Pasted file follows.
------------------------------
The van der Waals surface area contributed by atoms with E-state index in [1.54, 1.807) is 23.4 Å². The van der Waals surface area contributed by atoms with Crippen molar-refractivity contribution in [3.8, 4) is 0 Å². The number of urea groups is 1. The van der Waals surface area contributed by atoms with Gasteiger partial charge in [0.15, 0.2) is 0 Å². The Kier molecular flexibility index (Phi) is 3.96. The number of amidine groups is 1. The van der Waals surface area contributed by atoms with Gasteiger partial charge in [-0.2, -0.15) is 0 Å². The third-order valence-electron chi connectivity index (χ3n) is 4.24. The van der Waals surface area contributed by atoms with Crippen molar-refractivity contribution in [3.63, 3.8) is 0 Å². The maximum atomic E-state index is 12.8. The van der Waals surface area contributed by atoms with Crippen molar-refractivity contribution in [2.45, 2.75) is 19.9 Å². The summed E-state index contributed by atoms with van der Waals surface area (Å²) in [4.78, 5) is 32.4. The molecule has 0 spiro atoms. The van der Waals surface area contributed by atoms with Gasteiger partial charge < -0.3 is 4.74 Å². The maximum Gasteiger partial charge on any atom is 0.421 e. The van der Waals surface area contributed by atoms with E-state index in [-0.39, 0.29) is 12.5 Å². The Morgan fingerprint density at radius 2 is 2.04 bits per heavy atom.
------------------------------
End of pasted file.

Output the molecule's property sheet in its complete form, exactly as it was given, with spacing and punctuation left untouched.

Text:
The van der Waals surface area contributed by atoms with E-state index in [1.54, 1.807) is 23.4 Å². The van der Waals surface area contributed by atoms with Crippen molar-refractivity contribution in [3.8, 4) is 0 Å². The number of urea groups is 1. The van der Waals surface area contributed by atoms with Gasteiger partial charge in [0.15, 0.2) is 0 Å². The Kier molecular flexibility index (Phi) is 3.96. The number of amidine groups is 1. The van der Waals surface area contributed by atoms with Gasteiger partial charge in [-0.2, -0.15) is 0 Å². The third-order valence-electron chi connectivity index (χ3n) is 4.24. The van der Waals surface area contributed by atoms with Crippen molar-refractivity contribution in [3.63, 3.8) is 0 Å². The maximum atomic E-state index is 12.8. The van der Waals surface area contributed by atoms with Crippen molar-refractivity contribution in [2.45, 2.75) is 19.9 Å². The summed E-state index contributed by atoms with van der Waals surface area (Å²) in [4.78, 5) is 32.4. The molecule has 0 spiro atoms. The van der Waals surface area contributed by atoms with Gasteiger partial charge < -0.3 is 4.74 Å². The maximum Gasteiger partial charge on any atom is 0.421 e. The van der Waals surface area contributed by atoms with E-state index in [-0.39, 0.29) is 12.5 Å². The Morgan fingerprint density at radius 2 is 2.04 bits per heavy atom.